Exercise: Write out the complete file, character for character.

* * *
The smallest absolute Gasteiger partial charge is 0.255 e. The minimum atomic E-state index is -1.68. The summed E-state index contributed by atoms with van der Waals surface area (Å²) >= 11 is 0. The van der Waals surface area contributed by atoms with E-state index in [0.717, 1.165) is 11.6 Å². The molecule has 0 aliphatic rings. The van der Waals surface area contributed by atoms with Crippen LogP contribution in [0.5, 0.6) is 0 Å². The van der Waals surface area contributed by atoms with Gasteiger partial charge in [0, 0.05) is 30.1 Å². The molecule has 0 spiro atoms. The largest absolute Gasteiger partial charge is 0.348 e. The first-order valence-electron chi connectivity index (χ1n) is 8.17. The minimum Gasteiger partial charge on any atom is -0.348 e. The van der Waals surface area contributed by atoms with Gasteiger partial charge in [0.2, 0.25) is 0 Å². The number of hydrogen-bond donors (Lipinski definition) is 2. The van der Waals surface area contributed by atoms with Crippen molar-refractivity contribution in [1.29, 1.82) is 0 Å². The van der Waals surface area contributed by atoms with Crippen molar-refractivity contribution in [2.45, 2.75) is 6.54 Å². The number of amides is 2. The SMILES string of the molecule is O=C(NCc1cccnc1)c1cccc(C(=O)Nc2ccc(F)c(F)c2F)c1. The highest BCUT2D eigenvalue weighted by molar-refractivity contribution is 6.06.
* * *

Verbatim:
The smallest absolute Gasteiger partial charge is 0.255 e. The minimum atomic E-state index is -1.68. The summed E-state index contributed by atoms with van der Waals surface area (Å²) >= 11 is 0. The van der Waals surface area contributed by atoms with E-state index in [0.717, 1.165) is 11.6 Å². The molecule has 0 aliphatic rings. The van der Waals surface area contributed by atoms with Crippen LogP contribution in [0.5, 0.6) is 0 Å². The van der Waals surface area contributed by atoms with Gasteiger partial charge in [0, 0.05) is 30.1 Å². The molecule has 0 spiro atoms. The largest absolute Gasteiger partial charge is 0.348 e. The first-order valence-electron chi connectivity index (χ1n) is 8.17. The minimum Gasteiger partial charge on any atom is -0.348 e. The van der Waals surface area contributed by atoms with Gasteiger partial charge in [0.2, 0.25) is 0 Å². The number of hydrogen-bond donors (Lipinski definition) is 2. The van der Waals surface area contributed by atoms with Crippen molar-refractivity contribution in [1.29, 1.82) is 0 Å². The van der Waals surface area contributed by atoms with Crippen molar-refractivity contribution in [2.45, 2.75) is 6.54 Å². The number of amides is 2. The SMILES string of the molecule is O=C(NCc1cccnc1)c1cccc(C(=O)Nc2ccc(F)c(F)c2F)c1. The highest BCUT2D eigenvalue weighted by molar-refractivity contribution is 6.06.